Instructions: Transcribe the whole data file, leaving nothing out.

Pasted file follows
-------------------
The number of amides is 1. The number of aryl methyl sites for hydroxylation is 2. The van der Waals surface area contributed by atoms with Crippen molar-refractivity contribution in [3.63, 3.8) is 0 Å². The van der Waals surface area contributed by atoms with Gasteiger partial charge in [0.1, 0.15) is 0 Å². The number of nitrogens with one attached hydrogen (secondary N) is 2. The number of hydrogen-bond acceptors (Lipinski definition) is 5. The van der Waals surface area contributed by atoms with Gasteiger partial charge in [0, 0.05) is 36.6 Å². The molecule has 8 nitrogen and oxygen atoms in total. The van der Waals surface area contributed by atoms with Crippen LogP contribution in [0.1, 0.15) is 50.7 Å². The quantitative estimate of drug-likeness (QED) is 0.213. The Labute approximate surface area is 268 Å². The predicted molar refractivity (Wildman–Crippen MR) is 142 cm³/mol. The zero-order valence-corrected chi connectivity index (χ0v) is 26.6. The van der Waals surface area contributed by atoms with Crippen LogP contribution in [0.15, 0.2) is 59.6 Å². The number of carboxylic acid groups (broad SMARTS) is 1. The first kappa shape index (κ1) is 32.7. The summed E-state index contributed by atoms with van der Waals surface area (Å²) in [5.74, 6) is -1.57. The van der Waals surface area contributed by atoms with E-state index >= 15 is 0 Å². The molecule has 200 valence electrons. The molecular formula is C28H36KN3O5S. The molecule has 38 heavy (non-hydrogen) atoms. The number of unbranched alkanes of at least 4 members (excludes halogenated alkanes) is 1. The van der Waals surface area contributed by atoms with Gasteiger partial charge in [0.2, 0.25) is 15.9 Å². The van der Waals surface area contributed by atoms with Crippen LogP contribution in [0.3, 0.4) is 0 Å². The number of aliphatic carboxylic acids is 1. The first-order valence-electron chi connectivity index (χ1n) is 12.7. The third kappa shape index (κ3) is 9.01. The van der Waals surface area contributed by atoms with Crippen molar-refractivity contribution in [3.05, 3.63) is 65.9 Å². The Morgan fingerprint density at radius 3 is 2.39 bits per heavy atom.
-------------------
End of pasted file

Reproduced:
The number of amides is 1. The number of aryl methyl sites for hydroxylation is 2. The van der Waals surface area contributed by atoms with Crippen molar-refractivity contribution in [3.63, 3.8) is 0 Å². The van der Waals surface area contributed by atoms with Gasteiger partial charge in [0.1, 0.15) is 0 Å². The number of nitrogens with one attached hydrogen (secondary N) is 2. The number of hydrogen-bond acceptors (Lipinski definition) is 5. The van der Waals surface area contributed by atoms with Gasteiger partial charge in [0, 0.05) is 36.6 Å². The molecule has 8 nitrogen and oxygen atoms in total. The van der Waals surface area contributed by atoms with Crippen LogP contribution in [0.1, 0.15) is 50.7 Å². The quantitative estimate of drug-likeness (QED) is 0.213. The Labute approximate surface area is 268 Å². The predicted molar refractivity (Wildman–Crippen MR) is 142 cm³/mol. The zero-order valence-corrected chi connectivity index (χ0v) is 26.6. The van der Waals surface area contributed by atoms with Crippen LogP contribution in [0.15, 0.2) is 59.6 Å². The number of carboxylic acid groups (broad SMARTS) is 1. The first kappa shape index (κ1) is 32.7. The summed E-state index contributed by atoms with van der Waals surface area (Å²) in [5.74, 6) is -1.57. The van der Waals surface area contributed by atoms with E-state index >= 15 is 0 Å². The molecule has 200 valence electrons. The molecular formula is C28H36KN3O5S. The molecule has 38 heavy (non-hydrogen) atoms. The number of unbranched alkanes of at least 4 members (excludes halogenated alkanes) is 1. The van der Waals surface area contributed by atoms with Gasteiger partial charge in [0.2, 0.25) is 15.9 Å². The van der Waals surface area contributed by atoms with Crippen LogP contribution in [0.3, 0.4) is 0 Å². The number of aliphatic carboxylic acids is 1. The first-order valence-electron chi connectivity index (χ1n) is 12.7. The third kappa shape index (κ3) is 9.01. The van der Waals surface area contributed by atoms with Crippen molar-refractivity contribution in [3.05, 3.63) is 65.9 Å². The Morgan fingerprint density at radius 3 is 2.39 bits per heavy atom.